Figuring out how to do generic UIs
Author jkroso
13 Stars
Updated Last
2 Years Ago
Started In
June 2015

Rutherford.jl: Generic UI Programming

Julia is the first language to implement a really good generic programming system. Rutherford.jl aims to extend this capability into UI programming where there are a couple complications.

Firstly, UIs mutate the data that they depend on. With a normal function if your data isn't in the right format you will just convert it and move on. But with UIs you also need to convert the mutations. And since those mutations are generated dynamically and asynchronously that's not so easy to do.

Secondly, UI's have opinions. Normally functions are computing something that is well defined and either right or wrong. But UI's aren't that. For any given data there are many sensible UIs that could be generated for it and the difference between them can be as trivial as a colour change.

Ultimately what these two things mean is that as the author of a generic UI you need to assume that you don't know how to access the data you are presenting, you don't know how to mutate it, and you don't even know exactly what the end user wants the UI to look like. At this point you might think writing generic UIs is a fools errand. But it's not. There is still a lot that you can do. Firstly you can define the structure of the UI. You can define the interactions that users can perform and it and you can describe the mutations that will result. And you can even provide sensible defaults for all the end user specific stuff like how to access data, how things should look, and how the mutations should be interpreted. Which will ultimately mean that the end user can plonk your UI component into their's and then gradually specialise certain functions until it works.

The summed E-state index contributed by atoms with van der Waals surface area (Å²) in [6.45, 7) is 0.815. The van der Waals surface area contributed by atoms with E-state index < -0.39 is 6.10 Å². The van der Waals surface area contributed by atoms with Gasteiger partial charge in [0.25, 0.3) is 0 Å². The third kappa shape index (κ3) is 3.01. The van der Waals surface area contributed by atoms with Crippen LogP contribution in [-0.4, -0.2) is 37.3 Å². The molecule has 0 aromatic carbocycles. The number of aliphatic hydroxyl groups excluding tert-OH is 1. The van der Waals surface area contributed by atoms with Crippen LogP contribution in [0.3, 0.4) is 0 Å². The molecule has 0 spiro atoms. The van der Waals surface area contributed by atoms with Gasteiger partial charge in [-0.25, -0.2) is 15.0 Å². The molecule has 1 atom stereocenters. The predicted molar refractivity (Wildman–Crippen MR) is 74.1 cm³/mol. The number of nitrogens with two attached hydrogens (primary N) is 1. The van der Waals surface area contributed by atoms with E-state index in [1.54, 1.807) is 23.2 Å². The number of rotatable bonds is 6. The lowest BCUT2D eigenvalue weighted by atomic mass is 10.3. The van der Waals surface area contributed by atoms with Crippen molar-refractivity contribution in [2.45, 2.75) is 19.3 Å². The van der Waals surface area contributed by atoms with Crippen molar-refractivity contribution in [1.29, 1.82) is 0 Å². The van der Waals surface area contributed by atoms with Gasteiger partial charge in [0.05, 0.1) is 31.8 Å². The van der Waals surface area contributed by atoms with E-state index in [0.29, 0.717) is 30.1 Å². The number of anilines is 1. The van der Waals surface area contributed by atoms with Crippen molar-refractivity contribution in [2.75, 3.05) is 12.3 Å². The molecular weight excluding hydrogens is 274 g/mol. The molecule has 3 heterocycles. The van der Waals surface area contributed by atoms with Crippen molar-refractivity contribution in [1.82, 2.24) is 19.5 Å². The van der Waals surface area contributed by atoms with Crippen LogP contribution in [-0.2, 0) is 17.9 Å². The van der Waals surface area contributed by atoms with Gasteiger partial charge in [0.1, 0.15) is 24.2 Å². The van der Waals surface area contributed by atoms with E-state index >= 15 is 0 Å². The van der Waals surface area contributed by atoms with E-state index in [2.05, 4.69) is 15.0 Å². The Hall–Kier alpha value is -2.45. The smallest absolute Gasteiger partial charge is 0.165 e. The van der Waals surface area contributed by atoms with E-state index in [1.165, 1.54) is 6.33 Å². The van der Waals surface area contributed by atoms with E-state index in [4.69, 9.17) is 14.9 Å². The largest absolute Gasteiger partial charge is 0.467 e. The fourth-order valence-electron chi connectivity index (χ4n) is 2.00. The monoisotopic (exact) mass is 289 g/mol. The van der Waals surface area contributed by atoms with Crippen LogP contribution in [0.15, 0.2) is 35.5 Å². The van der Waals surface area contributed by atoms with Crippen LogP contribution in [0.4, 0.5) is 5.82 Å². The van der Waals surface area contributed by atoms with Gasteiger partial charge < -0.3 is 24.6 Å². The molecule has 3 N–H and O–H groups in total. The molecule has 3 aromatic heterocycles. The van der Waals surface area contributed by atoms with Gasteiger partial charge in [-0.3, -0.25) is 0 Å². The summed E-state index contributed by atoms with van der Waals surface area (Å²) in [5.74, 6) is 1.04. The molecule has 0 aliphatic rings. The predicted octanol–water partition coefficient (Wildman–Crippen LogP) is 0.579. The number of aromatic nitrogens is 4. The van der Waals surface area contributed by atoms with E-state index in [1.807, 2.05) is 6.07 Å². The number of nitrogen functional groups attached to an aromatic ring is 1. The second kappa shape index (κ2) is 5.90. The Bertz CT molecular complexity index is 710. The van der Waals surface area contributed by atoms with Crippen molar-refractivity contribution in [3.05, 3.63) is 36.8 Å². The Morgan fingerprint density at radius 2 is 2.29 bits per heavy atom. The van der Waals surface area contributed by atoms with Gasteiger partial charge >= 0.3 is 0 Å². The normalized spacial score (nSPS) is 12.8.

The solution to all this is surprisingly simple. UIs can naturally be described using a tree data structure. So making the behaviour of this tree generic is just a matter of using custom types to uniquely tag each part of the tree that we think the end user might want to specialise. With this in mind we can now take a look at the API.


  1. @component(name::Symbol) This creates a type that can be used in a UI tree and will enable end users to specialise the rest of Rutherford.jl's API on them
  2. draw([::Context,] data) As the user of someone else's component or datatype, you can override the default rendering by defining a draw method for the context you are using it in.
  3. doodle([::Component,] data) If you are creating a Component you should define the 2 argument version. If you a creating a DataType you should define the single argument version
  4. data(::Context) This is where the data parameter for draw is generated. In here you should get the data that will be presented by a component and convert it into the format the component is expecting


Juno integration is just a matter of loading one file on the Atom side and one on the Julia side.

Add this to your ~/.atom/

require process.env.HOME + "/.kip/repos/jkroso/Rutherford.jl/juno.js"

Add This to your ~/.julia/config/startup.jl

eval(:(isinteractive() && @use ""))

And you will probably want to add some keyboard shortcuts to your ~/.atom/keymap.cson

'.platform-darwin .item-views > atom-text-editor[data-grammar="source julia"]:not([mini])':
  'cmd-ctrl-enter': 'julia-client:eval-block'
  'cmd-alt-ctrl-enter': 'julia-client:eval-each'
  'cmd-ctrl-backspace': 'julia-client:reset-module'